Pancreatic cancer waning but still notoriously deadly

What killed Apple CEO and computer visionary Steve Jobs? Neither his family nor his company is saying. But Jobs was known to have struggled with pancreatic cancer, a complex and often fast-growing malignancy with a prognosis that is typically grim. Just how common is pancreatic cancer? What are the different forms? What are the risk factors? Keep clicking to learn more about the pancreas and pancreatic cancer...
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steve jobs
Steve Jobs at a 2008 conference in San Francisco, California.
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(CBS/AP) About as many people die from pancreatic cancer as there are diagnosed with it each year.

PICTURES - Pancreatic cancer spotlighted by Steve Jobs' death

The deaths this week of Apple founder Steve Jobs and Nobelist Ralph Steinman have put this notoriously lethal cancer in the spotlight.

In the U.S., pancreatic cancer is the fourth leading cause of cancer deaths. About 44,030 people will be diagnosed with it and about 37,660 people will die of it this year in the U.S., the American Cancer Society estimates. But pancreatic cancer has actually been on the decline despite no big advances in treatment or early detection. A decline in smoking - one of the top risk factors for the disease - may explain the drop in cases.

Jobs lived more than seven years after being diagnosed with a neuroendocrine tumor - a less common, slower-growing and more treatable type of pancreatic cancer than the kind that killed Steinman a week ago.

The Apple CEO said little of his illness. But five years after his first cancer surgery in 2004, Jobs was gaunt, lost a lot of weight and had a liver transplant. Experts say his cancer had likely returned or spread.

In January, Jobs announced his third and final leave of absence. He resigned in August and died on Wednesday.

Why is pancreatic cancer so deadly?

The pancreas is as vital as the heart. The organ makes digestive enzymes, insulin and other hormones that enable the body to make energy from food.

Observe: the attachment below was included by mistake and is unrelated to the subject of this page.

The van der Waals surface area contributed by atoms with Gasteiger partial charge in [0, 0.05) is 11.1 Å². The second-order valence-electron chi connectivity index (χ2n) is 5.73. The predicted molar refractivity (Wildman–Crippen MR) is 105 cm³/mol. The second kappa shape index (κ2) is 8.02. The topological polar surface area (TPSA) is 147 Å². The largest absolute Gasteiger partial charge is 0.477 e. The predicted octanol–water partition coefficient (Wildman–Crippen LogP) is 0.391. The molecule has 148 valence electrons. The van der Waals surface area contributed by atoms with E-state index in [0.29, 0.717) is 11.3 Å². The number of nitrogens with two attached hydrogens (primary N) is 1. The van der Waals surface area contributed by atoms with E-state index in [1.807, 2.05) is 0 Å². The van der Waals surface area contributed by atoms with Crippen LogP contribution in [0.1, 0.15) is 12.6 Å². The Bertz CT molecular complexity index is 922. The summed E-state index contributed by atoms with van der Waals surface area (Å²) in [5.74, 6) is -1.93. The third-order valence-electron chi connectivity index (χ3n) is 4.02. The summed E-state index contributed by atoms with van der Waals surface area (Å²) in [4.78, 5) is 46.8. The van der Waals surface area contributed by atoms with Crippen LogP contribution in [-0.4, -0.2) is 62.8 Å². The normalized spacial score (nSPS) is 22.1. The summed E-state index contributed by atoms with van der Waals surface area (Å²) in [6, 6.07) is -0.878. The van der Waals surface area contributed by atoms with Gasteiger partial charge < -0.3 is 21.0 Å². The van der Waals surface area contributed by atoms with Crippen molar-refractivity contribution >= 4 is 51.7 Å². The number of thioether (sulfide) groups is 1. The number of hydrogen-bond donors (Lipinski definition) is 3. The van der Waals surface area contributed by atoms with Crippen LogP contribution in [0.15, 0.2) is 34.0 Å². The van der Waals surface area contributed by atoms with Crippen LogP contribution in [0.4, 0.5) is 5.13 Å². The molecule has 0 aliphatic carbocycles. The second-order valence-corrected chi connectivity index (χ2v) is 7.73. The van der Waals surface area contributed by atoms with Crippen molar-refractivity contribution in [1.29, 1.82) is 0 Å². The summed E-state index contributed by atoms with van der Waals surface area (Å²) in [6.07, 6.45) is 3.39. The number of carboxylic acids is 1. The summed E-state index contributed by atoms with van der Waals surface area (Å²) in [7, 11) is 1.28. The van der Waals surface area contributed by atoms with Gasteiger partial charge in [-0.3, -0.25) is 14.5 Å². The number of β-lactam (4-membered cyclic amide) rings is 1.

Possible symptoms are fatigue, back pain, abdominal pain, unexplained weight loss, loss of appetite, jaundice and nausea, according to the Lustgarten Foundation. But pancreatic cancer is often not found until it is advanced or has spread. And overall survival is dismal - 20 percent after one year and only 4 percent after five years.

With a neuroendocrine tumor like the one Jobs had, "people can live a longer time; median survival is five to eight years," said Dr. Alan Venook, a pancreatic cancer specialist at the University of California, San Francisco.

The lifetime risk of developing pancreatic cancer is about 1 in 71, according to the cancer society. Men and blacks account for more cases than women and whites, possibly because of differences in smoking rates. Smokers have two to three times more risk of developing the disease. Use of smokeless tobacco also raises the risk.

Obesity, diabetes, and a sedentary lifestyle also put people at risk for pancreatic cancer. Alcohol use may play a role, because heavy drinking can lead to diabetes and liver and pancreas problems that pose a cancer risk, the cancer society says.

The best hope for a patient is that the tumor is operable. On the horizon are immune system treatments - research that Steinman, the Nobel recipient from Rockefeller University in New York, was studying in the lab and trying on his own pancreatic cancer.

"Vaccines are coming along," and last year's approval of one for advanced prostate cancer suggests researchers may be learning to overcome some of the drawbacks of the past, said Dr. Roderich Schwarz, chief of surgical oncology at the University of Texas Southwestern Medical Center in Dallas.

"It's quite possible that vaccines will claim their territory in the treatment of these challenging tumors," said Schwarz. "It's still in the development stage rather than the proven stage."

The American Cancer Society and the National Cancer Institute have more on pancreatic cancer.